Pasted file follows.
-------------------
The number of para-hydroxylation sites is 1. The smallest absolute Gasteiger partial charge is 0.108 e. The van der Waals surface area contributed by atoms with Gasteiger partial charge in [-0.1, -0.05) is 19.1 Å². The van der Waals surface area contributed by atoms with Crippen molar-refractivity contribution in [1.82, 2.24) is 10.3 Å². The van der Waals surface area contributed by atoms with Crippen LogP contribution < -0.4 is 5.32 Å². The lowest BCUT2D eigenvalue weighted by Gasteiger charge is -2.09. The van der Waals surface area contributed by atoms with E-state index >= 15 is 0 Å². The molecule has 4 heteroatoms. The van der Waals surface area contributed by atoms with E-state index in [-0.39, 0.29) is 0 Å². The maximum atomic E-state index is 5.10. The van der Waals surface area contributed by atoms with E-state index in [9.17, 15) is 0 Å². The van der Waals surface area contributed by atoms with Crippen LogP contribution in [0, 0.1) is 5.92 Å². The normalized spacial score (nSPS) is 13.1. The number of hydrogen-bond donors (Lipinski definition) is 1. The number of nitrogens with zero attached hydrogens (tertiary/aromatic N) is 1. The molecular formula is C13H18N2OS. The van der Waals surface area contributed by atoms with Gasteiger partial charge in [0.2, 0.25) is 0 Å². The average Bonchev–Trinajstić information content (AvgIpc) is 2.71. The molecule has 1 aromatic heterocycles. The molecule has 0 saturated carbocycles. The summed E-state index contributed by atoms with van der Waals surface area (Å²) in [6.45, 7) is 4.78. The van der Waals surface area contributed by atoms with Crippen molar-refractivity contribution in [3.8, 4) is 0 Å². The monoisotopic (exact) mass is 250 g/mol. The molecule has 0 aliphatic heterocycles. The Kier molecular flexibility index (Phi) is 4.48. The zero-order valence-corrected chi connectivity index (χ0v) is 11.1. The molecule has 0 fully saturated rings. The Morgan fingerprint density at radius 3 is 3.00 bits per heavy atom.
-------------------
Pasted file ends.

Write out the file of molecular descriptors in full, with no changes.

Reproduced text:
The number of para-hydroxylation sites is 1. The smallest absolute Gasteiger partial charge is 0.108 e. The van der Waals surface area contributed by atoms with Gasteiger partial charge in [-0.1, -0.05) is 19.1 Å². The van der Waals surface area contributed by atoms with Crippen molar-refractivity contribution in [1.82, 2.24) is 10.3 Å². The van der Waals surface area contributed by atoms with Crippen LogP contribution < -0.4 is 5.32 Å². The lowest BCUT2D eigenvalue weighted by Gasteiger charge is -2.09. The van der Waals surface area contributed by atoms with E-state index >= 15 is 0 Å². The molecule has 4 heteroatoms. The van der Waals surface area contributed by atoms with E-state index in [-0.39, 0.29) is 0 Å². The maximum atomic E-state index is 5.10. The van der Waals surface area contributed by atoms with E-state index in [9.17, 15) is 0 Å². The van der Waals surface area contributed by atoms with Crippen LogP contribution in [0, 0.1) is 5.92 Å². The normalized spacial score (nSPS) is 13.1. The number of hydrogen-bond donors (Lipinski definition) is 1. The number of nitrogens with zero attached hydrogens (tertiary/aromatic N) is 1. The molecular formula is C13H18N2OS. The van der Waals surface area contributed by atoms with Gasteiger partial charge in [0.2, 0.25) is 0 Å². The average Bonchev–Trinajstić information content (AvgIpc) is 2.71. The molecule has 1 aromatic heterocycles. The molecule has 0 saturated carbocycles. The summed E-state index contributed by atoms with van der Waals surface area (Å²) in [6.45, 7) is 4.78. The van der Waals surface area contributed by atoms with Crippen molar-refractivity contribution in [3.8, 4) is 0 Å². The monoisotopic (exact) mass is 250 g/mol. The molecule has 0 aliphatic heterocycles. The Kier molecular flexibility index (Phi) is 4.48. The zero-order valence-corrected chi connectivity index (χ0v) is 11.1. The molecule has 0 fully saturated rings. The Morgan fingerprint density at radius 3 is 3.00 bits per heavy atom.